Job mismatches and the reality of finding work (Poll Inside)

Life crossroads: UiTM students discussing their future at a library. — AZLINA ABDULLAH/The Star

PETALING JAYA: When it comes to doing a job unrelated to their field of studies, it’s all about perspective and preference, says a digital creator who also blogs about employment.

Ahmad Azeem Ahmad Raslan, 28, a Masters in Administrative Science holder, said he had sent out 297 applications before finally landing a job.

“The whole process was difficult, and during that phase, I had to do freelance work to support myself.

“I did video editing and graphic design. The money I made went to paying for food, drinks, telephone bills, petrol and others.

“You can pick up any job which is far from your degree to earn a living.

“At the end of the day, you need to put food on the table.

“All the bills are waiting at the end of the month, there is no discount, we have to pay them all,” he said.

Ahmad Azeem, who lives in Rawang, Selangor, has some 3,700 followers on Facebook and runs a popular blog called Travelog Azar, where he also shares his views on topics like job mismatch and the reality of finding a job.

He added that in the end, job seekers should base their perspective on the reality of the employment market.

“For better or worse, it’s their perspective of things (whether they take up a job they are trained for or not),” he said.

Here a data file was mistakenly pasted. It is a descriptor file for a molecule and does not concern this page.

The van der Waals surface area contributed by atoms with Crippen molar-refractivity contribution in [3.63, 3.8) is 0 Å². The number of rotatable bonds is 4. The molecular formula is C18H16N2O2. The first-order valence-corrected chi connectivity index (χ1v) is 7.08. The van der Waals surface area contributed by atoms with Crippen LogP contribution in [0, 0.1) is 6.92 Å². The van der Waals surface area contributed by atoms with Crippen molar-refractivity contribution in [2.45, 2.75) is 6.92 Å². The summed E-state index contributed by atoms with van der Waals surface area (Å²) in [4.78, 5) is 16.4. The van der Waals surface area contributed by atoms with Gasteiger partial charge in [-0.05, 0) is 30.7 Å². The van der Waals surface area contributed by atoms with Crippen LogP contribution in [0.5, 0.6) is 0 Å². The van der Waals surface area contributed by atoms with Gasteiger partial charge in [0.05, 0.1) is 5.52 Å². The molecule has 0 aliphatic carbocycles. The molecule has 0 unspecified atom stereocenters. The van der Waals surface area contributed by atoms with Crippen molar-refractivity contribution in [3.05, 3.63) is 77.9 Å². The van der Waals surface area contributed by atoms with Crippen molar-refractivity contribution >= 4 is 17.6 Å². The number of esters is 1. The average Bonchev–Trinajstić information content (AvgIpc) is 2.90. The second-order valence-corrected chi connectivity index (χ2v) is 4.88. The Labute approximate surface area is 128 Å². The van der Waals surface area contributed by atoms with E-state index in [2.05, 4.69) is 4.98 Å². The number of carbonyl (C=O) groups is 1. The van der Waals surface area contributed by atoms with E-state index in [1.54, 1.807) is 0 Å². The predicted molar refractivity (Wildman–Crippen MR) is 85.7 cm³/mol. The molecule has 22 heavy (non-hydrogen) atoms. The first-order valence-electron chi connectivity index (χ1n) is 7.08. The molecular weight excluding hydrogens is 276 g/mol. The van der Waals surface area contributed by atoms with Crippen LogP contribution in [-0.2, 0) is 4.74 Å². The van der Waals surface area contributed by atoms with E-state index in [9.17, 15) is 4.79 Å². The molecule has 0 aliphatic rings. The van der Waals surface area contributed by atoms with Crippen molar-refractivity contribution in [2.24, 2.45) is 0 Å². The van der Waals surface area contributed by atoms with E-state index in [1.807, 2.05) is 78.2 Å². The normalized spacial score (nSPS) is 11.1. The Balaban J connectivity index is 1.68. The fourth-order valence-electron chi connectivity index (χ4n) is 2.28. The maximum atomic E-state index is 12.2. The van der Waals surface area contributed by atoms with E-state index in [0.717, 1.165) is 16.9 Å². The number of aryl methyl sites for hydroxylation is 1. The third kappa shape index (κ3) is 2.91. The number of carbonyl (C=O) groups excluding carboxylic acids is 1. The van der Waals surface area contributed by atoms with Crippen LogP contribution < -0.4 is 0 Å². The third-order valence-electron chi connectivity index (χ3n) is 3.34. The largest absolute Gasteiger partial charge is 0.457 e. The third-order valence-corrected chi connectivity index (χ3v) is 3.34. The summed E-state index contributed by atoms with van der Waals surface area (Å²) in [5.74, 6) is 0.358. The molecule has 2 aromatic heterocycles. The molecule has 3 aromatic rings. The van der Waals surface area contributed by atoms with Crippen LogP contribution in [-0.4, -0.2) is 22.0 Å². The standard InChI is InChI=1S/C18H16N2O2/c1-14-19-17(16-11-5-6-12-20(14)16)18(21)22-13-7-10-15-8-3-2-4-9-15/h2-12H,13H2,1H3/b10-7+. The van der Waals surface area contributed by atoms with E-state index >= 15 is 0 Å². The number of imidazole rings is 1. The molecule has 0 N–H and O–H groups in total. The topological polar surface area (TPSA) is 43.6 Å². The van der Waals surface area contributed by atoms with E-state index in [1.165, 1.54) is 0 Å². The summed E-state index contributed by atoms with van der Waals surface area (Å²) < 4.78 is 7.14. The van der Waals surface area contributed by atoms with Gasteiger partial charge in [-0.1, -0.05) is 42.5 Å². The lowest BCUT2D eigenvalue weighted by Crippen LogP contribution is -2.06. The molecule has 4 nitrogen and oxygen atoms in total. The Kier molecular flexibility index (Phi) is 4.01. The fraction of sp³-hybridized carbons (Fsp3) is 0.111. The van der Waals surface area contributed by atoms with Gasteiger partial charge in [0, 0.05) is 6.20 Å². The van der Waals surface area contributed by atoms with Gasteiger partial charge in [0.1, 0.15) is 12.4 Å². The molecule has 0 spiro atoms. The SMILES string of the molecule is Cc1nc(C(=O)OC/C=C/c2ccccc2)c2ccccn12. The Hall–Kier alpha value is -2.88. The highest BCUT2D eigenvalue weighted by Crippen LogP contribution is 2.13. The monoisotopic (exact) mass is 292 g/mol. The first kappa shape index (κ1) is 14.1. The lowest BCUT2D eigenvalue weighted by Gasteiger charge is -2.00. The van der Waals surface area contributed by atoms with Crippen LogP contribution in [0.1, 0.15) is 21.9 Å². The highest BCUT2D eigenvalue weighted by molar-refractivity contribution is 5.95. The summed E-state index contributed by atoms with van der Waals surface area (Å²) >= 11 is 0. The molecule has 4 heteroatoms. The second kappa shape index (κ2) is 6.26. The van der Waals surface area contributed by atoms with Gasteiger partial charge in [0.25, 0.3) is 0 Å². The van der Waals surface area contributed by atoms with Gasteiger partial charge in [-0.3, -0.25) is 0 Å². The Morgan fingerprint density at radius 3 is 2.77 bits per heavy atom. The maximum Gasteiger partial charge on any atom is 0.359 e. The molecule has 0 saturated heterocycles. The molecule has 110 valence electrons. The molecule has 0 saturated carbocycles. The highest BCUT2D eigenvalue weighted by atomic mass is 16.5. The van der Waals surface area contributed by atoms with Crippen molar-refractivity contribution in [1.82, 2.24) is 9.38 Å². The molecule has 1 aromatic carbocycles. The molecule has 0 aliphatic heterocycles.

Ahmad Azeem also spoke about the importance of acquiring skills to do a job because “graduates cannot continue to score on paper only”.

“The world needs problem-solvers, thinkers and reliable workers, not merely paper chasers or top scorers, as we do not want those who have knowledge in theory only,” he said.

Call centre agent Hidayah Mohd Nor, 30, who holds a bachelor degree in communication, said undergraduates cannot have high demands unless they have a very strong portfolio.

“During the internship period, we can start choosing our path and will know where we fit in. After that, it’s luck or your rezeki (blessing).

“Sometimes it feels like there are only low-level jobs because of a lack of positions on the higher level for graduates.

“Even in the government sector, there is a quota for positions; so it appears like graduates need to lower their benchmark to get a job,” said Hidayah, who is from Ampang, Kuala Lumpur.

Senior personal trainer Jonnath Tan, 30, opted for his line of work because it aligned with his life goals and passion.

Despite holding a diploma in advertising and a degree in marketing, he said he was doing his best at his job.

“For those who are unable to get into their desired field, it is best to provide value for yourself and others in other areas, every failure puts you one step closer to success – the key is perseverance and persistence.

“We also need better exposure to learn about the variety of job opportunities, instead being limited to business, law, engineering, aviation, medicine and other so-called popular jobs,” he said.

To prevent graduates ending up in jobs requiring only low-level skills, Tan opined that the education system needed to change to nurture students who weren’t just followers, but who could also think outside the box.

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